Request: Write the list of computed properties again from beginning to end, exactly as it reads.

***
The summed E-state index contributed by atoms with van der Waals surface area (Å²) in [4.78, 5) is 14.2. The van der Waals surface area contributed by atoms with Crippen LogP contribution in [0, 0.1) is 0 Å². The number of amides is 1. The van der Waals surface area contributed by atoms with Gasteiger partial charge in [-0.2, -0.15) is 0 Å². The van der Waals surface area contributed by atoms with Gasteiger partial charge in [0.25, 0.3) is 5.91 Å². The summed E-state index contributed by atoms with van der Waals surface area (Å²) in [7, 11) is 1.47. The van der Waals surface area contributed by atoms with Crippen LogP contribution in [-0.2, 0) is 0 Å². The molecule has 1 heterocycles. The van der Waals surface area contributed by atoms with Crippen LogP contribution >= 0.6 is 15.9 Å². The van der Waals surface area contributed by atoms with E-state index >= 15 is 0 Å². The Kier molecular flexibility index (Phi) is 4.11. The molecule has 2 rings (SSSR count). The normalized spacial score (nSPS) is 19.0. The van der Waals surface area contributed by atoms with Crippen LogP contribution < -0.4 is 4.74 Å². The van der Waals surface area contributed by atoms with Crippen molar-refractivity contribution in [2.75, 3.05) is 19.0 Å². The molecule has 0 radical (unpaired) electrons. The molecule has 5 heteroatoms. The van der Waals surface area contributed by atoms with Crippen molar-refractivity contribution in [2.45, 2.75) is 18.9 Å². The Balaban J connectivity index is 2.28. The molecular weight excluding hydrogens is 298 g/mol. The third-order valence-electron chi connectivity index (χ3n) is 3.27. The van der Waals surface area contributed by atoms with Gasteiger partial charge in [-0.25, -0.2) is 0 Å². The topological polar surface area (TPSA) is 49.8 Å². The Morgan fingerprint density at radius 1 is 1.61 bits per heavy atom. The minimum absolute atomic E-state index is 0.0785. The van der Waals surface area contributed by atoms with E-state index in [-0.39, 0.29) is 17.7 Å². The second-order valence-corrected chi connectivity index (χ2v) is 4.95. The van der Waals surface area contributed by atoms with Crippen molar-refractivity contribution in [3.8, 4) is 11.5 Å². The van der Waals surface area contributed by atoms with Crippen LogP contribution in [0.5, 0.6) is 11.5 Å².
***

The summed E-state index contributed by atoms with van der Waals surface area (Å²) in [4.78, 5) is 14.2. The van der Waals surface area contributed by atoms with Crippen LogP contribution in [0, 0.1) is 0 Å². The number of amides is 1. The van der Waals surface area contributed by atoms with Gasteiger partial charge in [-0.2, -0.15) is 0 Å². The van der Waals surface area contributed by atoms with Gasteiger partial charge in [0.25, 0.3) is 5.91 Å². The summed E-state index contributed by atoms with van der Waals surface area (Å²) in [7, 11) is 1.47. The van der Waals surface area contributed by atoms with Crippen LogP contribution in [-0.2, 0) is 0 Å². The molecule has 1 heterocycles. The van der Waals surface area contributed by atoms with Crippen LogP contribution >= 0.6 is 15.9 Å². The van der Waals surface area contributed by atoms with E-state index >= 15 is 0 Å². The Kier molecular flexibility index (Phi) is 4.11. The molecule has 2 rings (SSSR count). The normalized spacial score (nSPS) is 19.0. The van der Waals surface area contributed by atoms with Crippen LogP contribution < -0.4 is 4.74 Å². The van der Waals surface area contributed by atoms with Crippen molar-refractivity contribution in [2.75, 3.05) is 19.0 Å². The molecule has 0 radical (unpaired) electrons. The molecule has 5 heteroatoms. The van der Waals surface area contributed by atoms with Crippen molar-refractivity contribution in [2.45, 2.75) is 18.9 Å². The Balaban J connectivity index is 2.28. The molecular weight excluding hydrogens is 298 g/mol. The third-order valence-electron chi connectivity index (χ3n) is 3.27. The van der Waals surface area contributed by atoms with Gasteiger partial charge in [-0.25, -0.2) is 0 Å². The topological polar surface area (TPSA) is 49.8 Å². The Morgan fingerprint density at radius 1 is 1.61 bits per heavy atom. The minimum absolute atomic E-state index is 0.0785. The van der Waals surface area contributed by atoms with E-state index in [-0.39, 0.29) is 17.7 Å². The second-order valence-corrected chi connectivity index (χ2v) is 4.95. The van der Waals surface area contributed by atoms with Crippen molar-refractivity contribution in [3.8, 4) is 11.5 Å². The van der Waals surface area contributed by atoms with Crippen LogP contribution in [0.5, 0.6) is 11.5 Å².